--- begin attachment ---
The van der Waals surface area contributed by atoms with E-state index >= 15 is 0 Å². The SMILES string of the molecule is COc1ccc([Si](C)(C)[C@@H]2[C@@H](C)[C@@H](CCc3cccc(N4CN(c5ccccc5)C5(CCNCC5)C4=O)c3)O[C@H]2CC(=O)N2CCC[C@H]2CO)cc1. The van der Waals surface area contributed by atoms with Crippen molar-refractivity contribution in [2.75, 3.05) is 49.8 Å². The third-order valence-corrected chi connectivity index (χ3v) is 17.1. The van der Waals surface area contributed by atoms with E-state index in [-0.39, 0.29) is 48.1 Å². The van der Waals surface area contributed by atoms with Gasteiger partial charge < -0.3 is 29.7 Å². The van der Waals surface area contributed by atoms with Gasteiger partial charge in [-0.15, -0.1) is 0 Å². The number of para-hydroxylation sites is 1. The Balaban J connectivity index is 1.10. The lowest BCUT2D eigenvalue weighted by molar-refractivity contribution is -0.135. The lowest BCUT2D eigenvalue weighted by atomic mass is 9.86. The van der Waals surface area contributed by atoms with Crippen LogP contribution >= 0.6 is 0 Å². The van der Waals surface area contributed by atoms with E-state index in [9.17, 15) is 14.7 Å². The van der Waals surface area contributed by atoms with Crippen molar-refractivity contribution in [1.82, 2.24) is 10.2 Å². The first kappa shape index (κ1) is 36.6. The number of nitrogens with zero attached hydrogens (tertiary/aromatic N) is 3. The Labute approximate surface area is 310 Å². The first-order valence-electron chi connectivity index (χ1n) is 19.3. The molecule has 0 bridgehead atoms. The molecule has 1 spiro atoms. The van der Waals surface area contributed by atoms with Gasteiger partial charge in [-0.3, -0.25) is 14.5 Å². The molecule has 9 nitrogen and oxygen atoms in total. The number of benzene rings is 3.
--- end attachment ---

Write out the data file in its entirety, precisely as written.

The van der Waals surface area contributed by atoms with E-state index >= 15 is 0 Å². The SMILES string of the molecule is COc1ccc([Si](C)(C)[C@@H]2[C@@H](C)[C@@H](CCc3cccc(N4CN(c5ccccc5)C5(CCNCC5)C4=O)c3)O[C@H]2CC(=O)N2CCC[C@H]2CO)cc1. The van der Waals surface area contributed by atoms with Crippen molar-refractivity contribution in [2.75, 3.05) is 49.8 Å². The third-order valence-corrected chi connectivity index (χ3v) is 17.1. The van der Waals surface area contributed by atoms with E-state index in [-0.39, 0.29) is 48.1 Å². The van der Waals surface area contributed by atoms with Gasteiger partial charge < -0.3 is 29.7 Å². The van der Waals surface area contributed by atoms with Gasteiger partial charge in [-0.15, -0.1) is 0 Å². The number of para-hydroxylation sites is 1. The Balaban J connectivity index is 1.10. The lowest BCUT2D eigenvalue weighted by molar-refractivity contribution is -0.135. The lowest BCUT2D eigenvalue weighted by atomic mass is 9.86. The van der Waals surface area contributed by atoms with Crippen LogP contribution >= 0.6 is 0 Å². The van der Waals surface area contributed by atoms with E-state index in [9.17, 15) is 14.7 Å². The van der Waals surface area contributed by atoms with Crippen molar-refractivity contribution in [1.82, 2.24) is 10.2 Å². The first kappa shape index (κ1) is 36.6. The number of nitrogens with zero attached hydrogens (tertiary/aromatic N) is 3. The Labute approximate surface area is 310 Å². The first-order valence-electron chi connectivity index (χ1n) is 19.3. The molecule has 0 bridgehead atoms. The molecule has 1 spiro atoms. The van der Waals surface area contributed by atoms with Gasteiger partial charge in [-0.3, -0.25) is 14.5 Å². The molecule has 9 nitrogen and oxygen atoms in total. The number of benzene rings is 3.